The history of programming has shown that no framework, library or programming languages stays forever. But at the moment, I have a pretty good feeling about Angular, React, and Vue in JavaScript land. jQuery, Backbone and MooTools had no backing from large companies or individuals. But frameworks like Angular (Google) and React (Facebook) are used by many fortune 500 companies. From personal experiences, I can also see a huge shift in German enterprise companies entering the React/Angular market.

All of these companies have one thing in common: They hit limitations of these frameworks (e.g. Angular 1.x), but they already invested lots of resources in it, so they and the community make sure to introduce solutions for these issues (e.g. Angular 2). With growing applications, it's not as easy anymore to migrate from one to another framework. Most of the companies make it work with the one framework they have chosen to accomplish their mission. Double down on one as they are doing it.

JavaScript's Backend Frameworks

After Node.js got announced, its ecosystem evolved rapidly. Several frameworks like Express.js were developed to make client-server architecture development within the JavaScript ecosystem possible. Nowadays, the common communication between client and server is still REST, even though GraphQL gets more traction these days.

If you want to learn backend development with Node.js, double down on one framework which enables you to create client-server applications. How things get implemented doesn't change a lot jumping from one to another framework, if you were able to grasp the concepts behind routing and middleware. Express, Koa, and Hapi just become tools with different implementation details.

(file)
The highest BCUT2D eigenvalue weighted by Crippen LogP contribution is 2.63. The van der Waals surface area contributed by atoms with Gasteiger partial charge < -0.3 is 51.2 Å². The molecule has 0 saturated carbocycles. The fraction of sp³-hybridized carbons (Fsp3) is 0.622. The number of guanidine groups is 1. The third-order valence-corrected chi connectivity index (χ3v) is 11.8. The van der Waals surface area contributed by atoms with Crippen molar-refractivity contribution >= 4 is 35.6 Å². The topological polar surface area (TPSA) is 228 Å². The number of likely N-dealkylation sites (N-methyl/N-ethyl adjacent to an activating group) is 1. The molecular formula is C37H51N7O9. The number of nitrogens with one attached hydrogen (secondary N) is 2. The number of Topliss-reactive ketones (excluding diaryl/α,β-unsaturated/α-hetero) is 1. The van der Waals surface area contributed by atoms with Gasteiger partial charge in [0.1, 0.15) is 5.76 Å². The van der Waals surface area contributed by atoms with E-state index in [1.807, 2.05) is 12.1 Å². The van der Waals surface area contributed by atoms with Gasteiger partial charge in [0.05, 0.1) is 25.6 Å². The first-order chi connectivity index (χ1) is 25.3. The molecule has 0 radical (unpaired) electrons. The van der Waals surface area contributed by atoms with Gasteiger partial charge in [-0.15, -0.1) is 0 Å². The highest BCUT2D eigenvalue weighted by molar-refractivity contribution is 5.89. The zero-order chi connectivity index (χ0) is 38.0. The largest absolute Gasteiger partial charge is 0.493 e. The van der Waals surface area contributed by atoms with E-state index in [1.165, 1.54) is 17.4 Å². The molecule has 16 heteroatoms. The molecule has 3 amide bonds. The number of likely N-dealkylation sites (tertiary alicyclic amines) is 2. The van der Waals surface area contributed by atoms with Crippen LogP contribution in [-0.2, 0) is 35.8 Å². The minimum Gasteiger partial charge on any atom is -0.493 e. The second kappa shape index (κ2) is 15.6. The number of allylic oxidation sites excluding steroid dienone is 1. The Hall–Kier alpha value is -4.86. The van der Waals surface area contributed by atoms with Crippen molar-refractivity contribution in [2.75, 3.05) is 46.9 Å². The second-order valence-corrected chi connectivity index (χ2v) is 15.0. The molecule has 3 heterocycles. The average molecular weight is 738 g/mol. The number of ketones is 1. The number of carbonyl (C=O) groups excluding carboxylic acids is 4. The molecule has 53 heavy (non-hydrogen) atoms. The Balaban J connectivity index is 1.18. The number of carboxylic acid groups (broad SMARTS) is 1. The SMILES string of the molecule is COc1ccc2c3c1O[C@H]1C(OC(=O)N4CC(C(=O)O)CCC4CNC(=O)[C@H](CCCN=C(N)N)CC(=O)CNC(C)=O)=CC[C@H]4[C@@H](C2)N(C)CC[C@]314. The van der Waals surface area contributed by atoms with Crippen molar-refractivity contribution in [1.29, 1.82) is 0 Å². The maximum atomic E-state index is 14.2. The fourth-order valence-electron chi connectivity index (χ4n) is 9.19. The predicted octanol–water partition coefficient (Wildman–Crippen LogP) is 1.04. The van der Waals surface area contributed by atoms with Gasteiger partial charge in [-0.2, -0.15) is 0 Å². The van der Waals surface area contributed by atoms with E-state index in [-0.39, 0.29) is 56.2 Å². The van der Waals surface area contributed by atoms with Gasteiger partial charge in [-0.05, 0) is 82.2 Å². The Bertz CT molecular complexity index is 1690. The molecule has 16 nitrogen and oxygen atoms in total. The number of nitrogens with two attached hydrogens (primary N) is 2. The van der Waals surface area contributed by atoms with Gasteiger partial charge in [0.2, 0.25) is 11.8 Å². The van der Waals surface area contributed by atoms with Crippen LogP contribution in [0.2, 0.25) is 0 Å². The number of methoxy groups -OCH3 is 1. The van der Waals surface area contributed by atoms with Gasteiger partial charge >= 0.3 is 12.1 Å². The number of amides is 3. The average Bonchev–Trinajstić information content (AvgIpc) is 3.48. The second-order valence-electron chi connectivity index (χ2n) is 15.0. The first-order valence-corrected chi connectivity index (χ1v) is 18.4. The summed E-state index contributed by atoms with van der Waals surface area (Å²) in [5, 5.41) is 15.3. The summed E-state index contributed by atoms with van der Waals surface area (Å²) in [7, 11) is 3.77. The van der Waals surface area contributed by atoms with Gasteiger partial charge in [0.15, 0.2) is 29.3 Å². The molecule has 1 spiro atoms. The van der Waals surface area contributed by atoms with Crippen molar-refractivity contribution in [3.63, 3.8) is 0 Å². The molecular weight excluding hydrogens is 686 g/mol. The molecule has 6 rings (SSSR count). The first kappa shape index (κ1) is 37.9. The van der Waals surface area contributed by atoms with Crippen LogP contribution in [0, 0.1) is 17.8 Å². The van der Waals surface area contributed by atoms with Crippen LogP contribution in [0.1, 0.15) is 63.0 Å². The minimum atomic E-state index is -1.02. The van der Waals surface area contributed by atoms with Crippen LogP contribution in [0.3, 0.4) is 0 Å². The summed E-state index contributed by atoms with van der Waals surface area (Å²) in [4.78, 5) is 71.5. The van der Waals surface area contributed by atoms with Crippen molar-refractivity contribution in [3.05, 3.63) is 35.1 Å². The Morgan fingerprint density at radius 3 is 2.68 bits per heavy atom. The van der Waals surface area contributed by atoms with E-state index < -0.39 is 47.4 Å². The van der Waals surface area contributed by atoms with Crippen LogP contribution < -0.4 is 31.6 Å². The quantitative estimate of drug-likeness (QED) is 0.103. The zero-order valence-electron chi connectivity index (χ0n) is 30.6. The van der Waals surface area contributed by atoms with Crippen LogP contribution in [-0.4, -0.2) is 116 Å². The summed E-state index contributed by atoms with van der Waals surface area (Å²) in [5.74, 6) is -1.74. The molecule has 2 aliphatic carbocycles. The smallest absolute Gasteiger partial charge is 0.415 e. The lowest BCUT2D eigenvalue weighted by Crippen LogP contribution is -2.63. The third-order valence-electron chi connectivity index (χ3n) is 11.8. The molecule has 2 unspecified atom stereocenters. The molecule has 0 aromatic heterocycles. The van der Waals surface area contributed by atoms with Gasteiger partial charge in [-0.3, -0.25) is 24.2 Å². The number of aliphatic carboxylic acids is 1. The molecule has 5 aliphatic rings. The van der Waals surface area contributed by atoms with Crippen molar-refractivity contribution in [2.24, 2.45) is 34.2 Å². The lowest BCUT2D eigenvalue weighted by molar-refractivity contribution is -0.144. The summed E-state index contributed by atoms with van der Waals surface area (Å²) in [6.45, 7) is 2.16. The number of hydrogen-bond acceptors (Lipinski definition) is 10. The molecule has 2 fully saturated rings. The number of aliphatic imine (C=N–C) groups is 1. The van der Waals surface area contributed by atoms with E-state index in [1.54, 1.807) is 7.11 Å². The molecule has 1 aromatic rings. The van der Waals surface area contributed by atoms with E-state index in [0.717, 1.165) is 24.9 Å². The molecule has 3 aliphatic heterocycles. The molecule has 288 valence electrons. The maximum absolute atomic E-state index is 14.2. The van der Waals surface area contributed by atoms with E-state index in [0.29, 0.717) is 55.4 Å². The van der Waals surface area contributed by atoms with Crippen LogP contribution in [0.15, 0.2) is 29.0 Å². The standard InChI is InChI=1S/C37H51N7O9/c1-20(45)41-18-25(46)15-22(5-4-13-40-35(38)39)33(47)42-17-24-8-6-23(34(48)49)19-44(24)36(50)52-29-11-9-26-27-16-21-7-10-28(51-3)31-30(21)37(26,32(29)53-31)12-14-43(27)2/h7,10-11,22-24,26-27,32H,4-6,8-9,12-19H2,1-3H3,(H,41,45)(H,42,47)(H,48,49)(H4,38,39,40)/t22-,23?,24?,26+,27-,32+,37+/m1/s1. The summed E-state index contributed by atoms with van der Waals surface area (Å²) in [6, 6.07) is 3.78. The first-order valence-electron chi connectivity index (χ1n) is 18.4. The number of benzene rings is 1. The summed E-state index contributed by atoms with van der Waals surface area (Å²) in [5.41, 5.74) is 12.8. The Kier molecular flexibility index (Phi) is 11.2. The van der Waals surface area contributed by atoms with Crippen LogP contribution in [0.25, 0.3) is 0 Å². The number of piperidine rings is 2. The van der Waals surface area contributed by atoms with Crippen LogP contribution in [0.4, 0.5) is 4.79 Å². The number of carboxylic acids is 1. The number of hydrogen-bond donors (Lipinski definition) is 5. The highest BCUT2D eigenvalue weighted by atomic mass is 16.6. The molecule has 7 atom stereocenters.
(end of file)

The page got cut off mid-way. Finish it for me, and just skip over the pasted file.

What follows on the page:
The future of web application will move towards serverless anyway. You will not need to set up an entire server application yourself anymore, but still be responsible for your API. However, I feel at the moment it's the perfect time to still learn how everything works in basic Node.js for client-server architectures, by setting up a backend server yourself, before everything moves into "serverless" functions.

JavaScript's Tooling

  • webpack, alt: parcel, no gulp or grunt anymore

  • mostly you will not see anything of it, because it's abstracted away

  • one package manager npm, there used to be more (e.g. Bower)

  • typescript is coming, but it's not as popular yet, so it's still a good point in time to start learning JavaScript. You can always choose later on to use TypeScript.

  • IDE integrations are becoming popuklar right now. Not so long ago, people used barebones editors

  • lots of developers who grew up wiht JavaScript lernen erst kurzlich zu schaetzen more poweruful IDEs

CSS in Web Development

  • Css (flex box, grid, just apply some margins and padding’s, borders and you are good (see this simple GraphQL react app)
  • CSS in JS
  • maybe sass, CSS modules, less not as popular anymore

  • Deno, Web Assembly, JAMstack, Serverless, TypeScript, GraphQL, learning the previous things first should give you the best fundamentals to look towards the shiny new things in the future (or hackernews).